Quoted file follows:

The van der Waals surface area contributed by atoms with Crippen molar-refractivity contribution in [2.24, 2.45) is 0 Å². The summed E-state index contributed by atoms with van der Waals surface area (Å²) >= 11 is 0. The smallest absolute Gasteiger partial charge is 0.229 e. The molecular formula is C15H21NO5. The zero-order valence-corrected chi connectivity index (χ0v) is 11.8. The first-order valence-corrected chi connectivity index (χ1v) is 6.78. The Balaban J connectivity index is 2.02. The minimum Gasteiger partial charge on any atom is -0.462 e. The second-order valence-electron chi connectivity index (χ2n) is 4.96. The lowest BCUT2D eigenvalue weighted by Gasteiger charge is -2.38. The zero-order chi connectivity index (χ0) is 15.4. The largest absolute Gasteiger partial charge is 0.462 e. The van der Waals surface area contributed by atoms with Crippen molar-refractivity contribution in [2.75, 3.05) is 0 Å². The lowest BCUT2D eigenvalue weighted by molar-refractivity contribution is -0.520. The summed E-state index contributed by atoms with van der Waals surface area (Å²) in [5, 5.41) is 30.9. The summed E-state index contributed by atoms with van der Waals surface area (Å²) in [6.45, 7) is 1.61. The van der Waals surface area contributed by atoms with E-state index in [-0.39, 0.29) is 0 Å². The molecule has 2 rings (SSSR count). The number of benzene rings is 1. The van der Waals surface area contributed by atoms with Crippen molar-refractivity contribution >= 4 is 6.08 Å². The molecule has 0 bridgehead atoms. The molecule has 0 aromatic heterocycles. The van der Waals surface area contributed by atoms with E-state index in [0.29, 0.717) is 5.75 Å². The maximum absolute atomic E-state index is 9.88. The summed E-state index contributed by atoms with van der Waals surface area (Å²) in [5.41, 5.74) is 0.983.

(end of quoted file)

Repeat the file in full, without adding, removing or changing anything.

The van der Waals surface area contributed by atoms with Crippen molar-refractivity contribution in [2.24, 2.45) is 0 Å². The summed E-state index contributed by atoms with van der Waals surface area (Å²) >= 11 is 0. The smallest absolute Gasteiger partial charge is 0.229 e. The molecular formula is C15H21NO5. The zero-order valence-corrected chi connectivity index (χ0v) is 11.8. The first-order valence-corrected chi connectivity index (χ1v) is 6.78. The Balaban J connectivity index is 2.02. The minimum Gasteiger partial charge on any atom is -0.462 e. The second-order valence-electron chi connectivity index (χ2n) is 4.96. The lowest BCUT2D eigenvalue weighted by Gasteiger charge is -2.38. The zero-order chi connectivity index (χ0) is 15.4. The largest absolute Gasteiger partial charge is 0.462 e. The van der Waals surface area contributed by atoms with Crippen molar-refractivity contribution in [2.75, 3.05) is 0 Å². The lowest BCUT2D eigenvalue weighted by molar-refractivity contribution is -0.520. The summed E-state index contributed by atoms with van der Waals surface area (Å²) in [5, 5.41) is 30.9. The summed E-state index contributed by atoms with van der Waals surface area (Å²) in [6.45, 7) is 1.61. The van der Waals surface area contributed by atoms with E-state index in [-0.39, 0.29) is 0 Å². The molecule has 2 rings (SSSR count). The number of benzene rings is 1. The van der Waals surface area contributed by atoms with Crippen molar-refractivity contribution >= 4 is 6.08 Å². The molecule has 0 bridgehead atoms. The molecule has 0 aromatic heterocycles. The van der Waals surface area contributed by atoms with E-state index in [0.29, 0.717) is 5.75 Å². The maximum absolute atomic E-state index is 9.88. The summed E-state index contributed by atoms with van der Waals surface area (Å²) in [5.41, 5.74) is 0.983.